Other examples:

How MJ business can save costs

In California, some counties provide environmental-impact reports, so one way a cultivator can lower costs is to operate in one of those jurisdictions,  said Allen of the California Marijuana Growers Association.

But even if the county has taken care of the basic requirements, applicants still face a handful of potentially costly requirements, he said, such as registering water rights and commissioning environmental surveys of their properties.

He noted the association encouraged small growers in an area to form cooperatives and share the costs of environmental analysis and reporting. That approach can yield significant savings, he added.

Because regulations are constantly changing, consultants are scrambling to keep up to date, so MJ cultivators must be cautious when selecting them to do environmental analysis, Allen observed.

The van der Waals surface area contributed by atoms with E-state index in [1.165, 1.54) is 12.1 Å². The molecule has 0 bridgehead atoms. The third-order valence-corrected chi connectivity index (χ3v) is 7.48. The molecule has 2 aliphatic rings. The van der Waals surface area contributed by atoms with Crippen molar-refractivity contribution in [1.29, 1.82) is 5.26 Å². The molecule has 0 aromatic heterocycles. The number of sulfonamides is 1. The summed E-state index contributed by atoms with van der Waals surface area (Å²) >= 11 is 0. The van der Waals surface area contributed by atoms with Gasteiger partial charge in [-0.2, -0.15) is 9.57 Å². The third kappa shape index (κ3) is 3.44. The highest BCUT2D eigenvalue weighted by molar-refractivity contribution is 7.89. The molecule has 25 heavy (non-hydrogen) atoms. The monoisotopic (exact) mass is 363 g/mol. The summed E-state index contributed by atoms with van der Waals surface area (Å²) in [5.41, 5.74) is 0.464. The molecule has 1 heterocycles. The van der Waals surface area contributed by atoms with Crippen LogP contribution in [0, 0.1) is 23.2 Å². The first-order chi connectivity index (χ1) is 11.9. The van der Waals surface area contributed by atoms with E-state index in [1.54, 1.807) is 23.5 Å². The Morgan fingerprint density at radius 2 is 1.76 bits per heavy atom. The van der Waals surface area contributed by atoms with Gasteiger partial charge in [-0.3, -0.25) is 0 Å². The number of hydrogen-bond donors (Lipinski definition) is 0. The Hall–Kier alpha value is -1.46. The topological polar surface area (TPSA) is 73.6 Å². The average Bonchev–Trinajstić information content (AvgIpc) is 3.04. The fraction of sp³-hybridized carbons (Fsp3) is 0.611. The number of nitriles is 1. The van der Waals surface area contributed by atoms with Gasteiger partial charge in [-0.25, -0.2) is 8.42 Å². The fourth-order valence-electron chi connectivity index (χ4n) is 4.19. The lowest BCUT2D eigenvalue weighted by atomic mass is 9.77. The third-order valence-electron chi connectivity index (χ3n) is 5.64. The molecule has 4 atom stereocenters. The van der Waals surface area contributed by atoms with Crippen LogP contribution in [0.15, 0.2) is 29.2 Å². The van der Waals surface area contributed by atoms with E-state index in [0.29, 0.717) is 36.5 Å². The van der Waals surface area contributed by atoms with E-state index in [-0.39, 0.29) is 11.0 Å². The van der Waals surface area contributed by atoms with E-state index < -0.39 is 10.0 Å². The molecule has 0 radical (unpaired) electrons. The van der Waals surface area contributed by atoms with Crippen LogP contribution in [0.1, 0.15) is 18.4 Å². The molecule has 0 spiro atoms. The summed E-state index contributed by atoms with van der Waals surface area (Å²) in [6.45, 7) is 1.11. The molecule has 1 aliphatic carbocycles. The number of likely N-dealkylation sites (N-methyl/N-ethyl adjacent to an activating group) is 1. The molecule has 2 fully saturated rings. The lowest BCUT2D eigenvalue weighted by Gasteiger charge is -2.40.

“We see a lot of cannabis consultants who might be good at setting up financial models but don’t necessarily have experience in the regulations,” Allen said. “So, we have seen a lot of messy consultant-licensees relationships.”

And what about potential gouging, as Jennings reported?

“Absolutely,” Allen said. “There’s the really damaging myth that cannabis owners are rolling in money, and that’s simply not true. The margins have been thin for many, many years.”

Growers should approach the process of choosing consultants as they would go about hiring a home repair person, he advised: Talk with friends and get referrals.

Jeff Smith can be reached at [email protected]

9 comments on “Marijuana growers stare down costly, burgeoning environmental regulations
  1. Pat on